Asia Concerns mount for Vietnamese asylum seekers in Cambodia

Concerns mount for Vietnamese asylum seekers in Cambodia

 A group of Montagnards are seen after they emerged from a dense forest some 70 km (44 miles) northeast of Ban Lung, located in Cambodia's northeastern province of Ratanakiri, on July 22, 2004
A group of Montagnards are seen after they emerged from a dense forest some 70 km (44 miles) northeast of Ban Lung, located in Cambodia’s northeastern province of Ratanakiri

 (AA) – Fears are mounting among rights groups that at least 40 Vietnamese people from an ethnic minority previously recognized by the Cambodian government as “persecuted” could soon be repatriated.

In a statement released Friday, Licadho and Human Rights Watch expressed concern that even though Cambodia in March recognized 13 ethnic and minority asylum seekers from Vietnam, it will now refuse to offer refuge to 40 others who have since sought asylum.

The groups said that by granting the initial group “asylum seeker” status, the government acknowledges claims of persecution.

A statement from the two said that since January 2015 Cambodia has refused to register as asylum seekers or to assess the claims for refugee status of around 100 other members of the Jarai and Montagnard ethnic minorities.

“Of these asylum seekers, 54 have been summarily deported by Cambodian police and authorities in Ratanakiri province, into which they had come from Vietnam,” it said.

“Others have been told they will not even be allowed to present themselves for possible registration. Six of them are children, one a 15-month-old baby.”

Hostility against Vietnamese crossing the border into Cambodia has been mounting.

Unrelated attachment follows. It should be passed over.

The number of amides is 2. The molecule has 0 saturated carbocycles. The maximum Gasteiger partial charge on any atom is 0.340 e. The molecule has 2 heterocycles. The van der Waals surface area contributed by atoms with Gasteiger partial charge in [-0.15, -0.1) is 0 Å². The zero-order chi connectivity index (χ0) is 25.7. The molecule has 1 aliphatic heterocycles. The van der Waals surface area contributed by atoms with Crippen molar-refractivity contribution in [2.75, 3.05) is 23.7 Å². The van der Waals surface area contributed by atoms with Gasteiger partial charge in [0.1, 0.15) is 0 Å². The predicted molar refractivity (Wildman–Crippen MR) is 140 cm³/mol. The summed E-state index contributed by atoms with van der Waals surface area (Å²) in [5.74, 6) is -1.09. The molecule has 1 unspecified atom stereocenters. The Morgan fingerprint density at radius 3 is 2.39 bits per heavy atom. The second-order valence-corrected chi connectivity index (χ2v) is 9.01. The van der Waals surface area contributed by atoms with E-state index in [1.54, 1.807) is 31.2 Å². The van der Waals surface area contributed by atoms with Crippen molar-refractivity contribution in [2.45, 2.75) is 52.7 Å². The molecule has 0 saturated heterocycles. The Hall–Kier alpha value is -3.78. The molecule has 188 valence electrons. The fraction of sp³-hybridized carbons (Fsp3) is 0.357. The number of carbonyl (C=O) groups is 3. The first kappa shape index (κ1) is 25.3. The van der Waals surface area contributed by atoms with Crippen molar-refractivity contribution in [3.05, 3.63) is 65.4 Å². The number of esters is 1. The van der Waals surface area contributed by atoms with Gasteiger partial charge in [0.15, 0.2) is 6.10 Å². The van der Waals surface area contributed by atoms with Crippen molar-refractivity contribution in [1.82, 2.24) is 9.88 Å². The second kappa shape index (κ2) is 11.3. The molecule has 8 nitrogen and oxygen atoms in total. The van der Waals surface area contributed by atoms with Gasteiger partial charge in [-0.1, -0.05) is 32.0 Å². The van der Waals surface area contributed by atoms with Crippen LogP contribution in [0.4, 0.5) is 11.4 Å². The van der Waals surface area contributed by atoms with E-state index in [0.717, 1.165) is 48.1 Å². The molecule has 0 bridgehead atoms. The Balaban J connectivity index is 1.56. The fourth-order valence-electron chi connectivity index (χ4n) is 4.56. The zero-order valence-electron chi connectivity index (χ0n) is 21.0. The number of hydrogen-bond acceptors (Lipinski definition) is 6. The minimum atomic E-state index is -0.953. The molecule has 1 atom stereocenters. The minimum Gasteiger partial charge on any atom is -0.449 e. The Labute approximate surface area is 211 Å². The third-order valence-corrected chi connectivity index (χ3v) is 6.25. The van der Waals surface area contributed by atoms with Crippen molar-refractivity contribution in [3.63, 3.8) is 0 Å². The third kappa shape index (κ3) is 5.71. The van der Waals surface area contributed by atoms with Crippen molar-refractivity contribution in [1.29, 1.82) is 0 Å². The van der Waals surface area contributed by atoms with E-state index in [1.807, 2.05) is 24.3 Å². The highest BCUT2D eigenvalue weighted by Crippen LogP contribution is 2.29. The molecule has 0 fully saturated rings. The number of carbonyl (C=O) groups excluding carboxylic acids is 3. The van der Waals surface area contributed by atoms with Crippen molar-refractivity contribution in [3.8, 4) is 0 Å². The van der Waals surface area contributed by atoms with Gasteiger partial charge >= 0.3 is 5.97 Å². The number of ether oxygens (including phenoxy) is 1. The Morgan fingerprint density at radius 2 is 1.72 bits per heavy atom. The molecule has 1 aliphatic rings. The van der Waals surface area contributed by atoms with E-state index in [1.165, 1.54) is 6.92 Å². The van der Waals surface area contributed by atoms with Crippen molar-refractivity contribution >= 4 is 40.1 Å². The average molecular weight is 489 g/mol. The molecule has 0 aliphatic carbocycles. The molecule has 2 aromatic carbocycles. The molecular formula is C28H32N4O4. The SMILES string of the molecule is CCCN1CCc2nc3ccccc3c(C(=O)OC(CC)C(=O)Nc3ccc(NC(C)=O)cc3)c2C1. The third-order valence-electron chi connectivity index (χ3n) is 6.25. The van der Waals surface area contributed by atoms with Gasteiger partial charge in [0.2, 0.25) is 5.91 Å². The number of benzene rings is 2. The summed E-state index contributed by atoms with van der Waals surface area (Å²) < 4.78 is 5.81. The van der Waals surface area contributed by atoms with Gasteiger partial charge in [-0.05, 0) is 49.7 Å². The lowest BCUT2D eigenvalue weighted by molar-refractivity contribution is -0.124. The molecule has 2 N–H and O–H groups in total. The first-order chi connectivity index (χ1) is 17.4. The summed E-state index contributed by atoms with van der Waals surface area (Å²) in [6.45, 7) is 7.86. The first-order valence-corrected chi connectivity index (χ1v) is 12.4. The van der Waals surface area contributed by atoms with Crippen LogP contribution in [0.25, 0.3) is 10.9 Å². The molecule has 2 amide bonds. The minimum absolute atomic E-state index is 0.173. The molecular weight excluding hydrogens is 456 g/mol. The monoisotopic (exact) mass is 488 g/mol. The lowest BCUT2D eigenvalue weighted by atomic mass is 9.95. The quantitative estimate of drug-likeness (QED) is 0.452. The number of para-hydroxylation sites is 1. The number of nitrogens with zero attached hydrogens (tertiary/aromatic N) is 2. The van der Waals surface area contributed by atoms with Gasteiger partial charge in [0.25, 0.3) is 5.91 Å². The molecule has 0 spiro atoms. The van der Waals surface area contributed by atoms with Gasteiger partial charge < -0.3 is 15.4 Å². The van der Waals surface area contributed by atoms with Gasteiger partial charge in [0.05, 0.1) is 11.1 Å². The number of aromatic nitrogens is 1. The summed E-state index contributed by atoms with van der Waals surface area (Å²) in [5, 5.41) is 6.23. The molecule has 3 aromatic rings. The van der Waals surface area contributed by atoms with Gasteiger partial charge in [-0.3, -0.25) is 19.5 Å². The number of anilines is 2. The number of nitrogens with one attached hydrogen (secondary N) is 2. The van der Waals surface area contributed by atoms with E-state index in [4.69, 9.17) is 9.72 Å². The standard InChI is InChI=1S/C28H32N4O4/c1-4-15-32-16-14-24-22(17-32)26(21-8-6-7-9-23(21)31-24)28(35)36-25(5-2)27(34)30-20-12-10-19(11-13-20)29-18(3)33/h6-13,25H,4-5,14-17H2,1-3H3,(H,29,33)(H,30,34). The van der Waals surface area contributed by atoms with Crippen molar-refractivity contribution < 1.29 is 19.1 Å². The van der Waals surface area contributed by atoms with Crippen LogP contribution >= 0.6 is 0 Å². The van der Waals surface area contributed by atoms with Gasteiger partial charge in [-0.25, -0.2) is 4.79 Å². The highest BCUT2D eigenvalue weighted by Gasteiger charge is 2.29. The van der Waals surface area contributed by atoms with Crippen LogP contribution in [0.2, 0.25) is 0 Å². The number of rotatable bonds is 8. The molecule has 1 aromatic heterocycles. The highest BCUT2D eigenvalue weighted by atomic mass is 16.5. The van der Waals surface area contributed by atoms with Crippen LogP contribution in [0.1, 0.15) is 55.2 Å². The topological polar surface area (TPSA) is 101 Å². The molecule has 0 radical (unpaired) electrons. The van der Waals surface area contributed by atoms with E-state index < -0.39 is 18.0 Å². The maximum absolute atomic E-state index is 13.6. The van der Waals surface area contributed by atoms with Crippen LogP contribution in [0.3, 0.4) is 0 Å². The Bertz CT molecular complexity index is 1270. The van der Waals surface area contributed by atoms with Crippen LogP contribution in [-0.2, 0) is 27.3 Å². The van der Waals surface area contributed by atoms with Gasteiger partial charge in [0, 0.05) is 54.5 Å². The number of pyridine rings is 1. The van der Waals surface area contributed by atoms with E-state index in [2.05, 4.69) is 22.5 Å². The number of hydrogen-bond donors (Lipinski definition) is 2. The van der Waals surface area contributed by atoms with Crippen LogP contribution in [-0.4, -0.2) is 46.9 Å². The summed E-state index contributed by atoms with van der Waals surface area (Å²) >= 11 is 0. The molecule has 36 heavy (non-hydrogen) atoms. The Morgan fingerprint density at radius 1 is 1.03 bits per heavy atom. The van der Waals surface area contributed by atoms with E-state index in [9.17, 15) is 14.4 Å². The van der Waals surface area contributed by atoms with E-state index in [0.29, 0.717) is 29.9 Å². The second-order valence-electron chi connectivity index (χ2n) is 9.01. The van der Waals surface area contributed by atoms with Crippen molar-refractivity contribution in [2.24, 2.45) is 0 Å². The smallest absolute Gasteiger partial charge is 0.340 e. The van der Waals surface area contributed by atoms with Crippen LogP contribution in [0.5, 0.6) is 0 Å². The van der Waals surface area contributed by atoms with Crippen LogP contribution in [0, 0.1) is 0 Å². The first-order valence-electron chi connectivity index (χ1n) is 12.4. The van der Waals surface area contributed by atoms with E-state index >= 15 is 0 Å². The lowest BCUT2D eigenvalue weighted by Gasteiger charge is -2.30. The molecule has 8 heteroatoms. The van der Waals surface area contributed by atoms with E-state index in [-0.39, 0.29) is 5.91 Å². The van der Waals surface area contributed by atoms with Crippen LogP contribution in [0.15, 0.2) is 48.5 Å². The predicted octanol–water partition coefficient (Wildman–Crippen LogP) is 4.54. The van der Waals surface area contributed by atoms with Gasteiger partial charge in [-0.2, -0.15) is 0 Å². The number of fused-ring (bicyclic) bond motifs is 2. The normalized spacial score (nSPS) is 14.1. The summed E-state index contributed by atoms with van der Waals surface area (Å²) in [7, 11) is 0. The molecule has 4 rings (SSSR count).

On April 29, Immigration chief General Sok Phal referred to them as “illegal immigrants,” and in a report published by the Phnom Penh Post on Friday, soldiers stationed along the border were quoted as saying that their primary mandate is to stop Montagnards from crossing.

In the past, those who have managed to cross over have hidden in the jungles of Ratanakiri province, where they have also received help from local villagers.

Reached by telephone Friday, Interior Ministry spokesman General Khieu Sopheak told The Anadolu Agency that as a sovereign state, Cambodia has the right to handle the situation as it sees fit, particularly as it suspects criminal activity is at play.

“[T]hose people who are hiding those immigrants, I think they are involved in human trafficking,” he said, “so they should ask them to report to the authorities where they are living. If they are still hiding them, it’s a conspiracy and human trafficking that we are fighting against.

“If they were real refugees, they should report themselves upon arrival at the border; they should not come secretly or be helped by a group of people,” he added.

The concerns come amid plans for refugees detained on the South Pacific island of Nauru to be transferred to Cambodia as part of a controversial $40-million resettlement program with Australia.

Many of the refugees being held at Nauru are Muslim.

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